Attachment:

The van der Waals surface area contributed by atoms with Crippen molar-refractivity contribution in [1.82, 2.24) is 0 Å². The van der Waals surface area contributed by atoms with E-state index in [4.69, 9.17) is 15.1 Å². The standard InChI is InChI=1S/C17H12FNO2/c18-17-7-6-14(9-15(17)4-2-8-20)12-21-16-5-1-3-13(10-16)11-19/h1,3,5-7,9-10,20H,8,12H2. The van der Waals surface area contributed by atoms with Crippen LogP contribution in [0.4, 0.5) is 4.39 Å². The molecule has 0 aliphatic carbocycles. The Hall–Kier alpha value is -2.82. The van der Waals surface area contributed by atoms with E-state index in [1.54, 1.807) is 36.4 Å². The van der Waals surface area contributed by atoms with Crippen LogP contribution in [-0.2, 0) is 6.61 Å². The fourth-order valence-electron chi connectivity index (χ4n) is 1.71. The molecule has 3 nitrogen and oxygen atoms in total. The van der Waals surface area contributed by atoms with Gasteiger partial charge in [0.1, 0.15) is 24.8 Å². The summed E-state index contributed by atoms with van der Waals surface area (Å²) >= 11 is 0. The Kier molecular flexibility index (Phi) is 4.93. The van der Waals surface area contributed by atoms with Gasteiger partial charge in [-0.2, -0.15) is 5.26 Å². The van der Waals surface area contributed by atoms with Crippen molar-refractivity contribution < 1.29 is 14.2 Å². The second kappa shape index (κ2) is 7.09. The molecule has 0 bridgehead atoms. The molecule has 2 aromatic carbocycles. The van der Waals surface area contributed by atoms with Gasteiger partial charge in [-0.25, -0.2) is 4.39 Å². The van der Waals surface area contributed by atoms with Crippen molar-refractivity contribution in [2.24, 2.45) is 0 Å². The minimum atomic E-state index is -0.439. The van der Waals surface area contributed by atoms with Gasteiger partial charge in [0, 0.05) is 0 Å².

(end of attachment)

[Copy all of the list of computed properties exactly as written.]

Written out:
The van der Waals surface area contributed by atoms with Crippen molar-refractivity contribution in [1.82, 2.24) is 0 Å². The van der Waals surface area contributed by atoms with E-state index in [4.69, 9.17) is 15.1 Å². The standard InChI is InChI=1S/C17H12FNO2/c18-17-7-6-14(9-15(17)4-2-8-20)12-21-16-5-1-3-13(10-16)11-19/h1,3,5-7,9-10,20H,8,12H2. The van der Waals surface area contributed by atoms with Crippen LogP contribution in [0.4, 0.5) is 4.39 Å². The molecule has 0 aliphatic carbocycles. The Hall–Kier alpha value is -2.82. The van der Waals surface area contributed by atoms with E-state index in [1.54, 1.807) is 36.4 Å². The van der Waals surface area contributed by atoms with Crippen LogP contribution in [-0.2, 0) is 6.61 Å². The fourth-order valence-electron chi connectivity index (χ4n) is 1.71. The molecule has 3 nitrogen and oxygen atoms in total. The van der Waals surface area contributed by atoms with Gasteiger partial charge in [0.1, 0.15) is 24.8 Å². The summed E-state index contributed by atoms with van der Waals surface area (Å²) >= 11 is 0. The Kier molecular flexibility index (Phi) is 4.93. The van der Waals surface area contributed by atoms with Gasteiger partial charge in [-0.2, -0.15) is 5.26 Å². The van der Waals surface area contributed by atoms with Crippen molar-refractivity contribution < 1.29 is 14.2 Å². The second kappa shape index (κ2) is 7.09. The molecule has 0 bridgehead atoms. The molecule has 2 aromatic carbocycles. The van der Waals surface area contributed by atoms with Gasteiger partial charge in [-0.25, -0.2) is 4.39 Å². The van der Waals surface area contributed by atoms with Crippen molar-refractivity contribution in [2.24, 2.45) is 0 Å². The minimum atomic E-state index is -0.439. The van der Waals surface area contributed by atoms with Gasteiger partial charge in [0, 0.05) is 0 Å².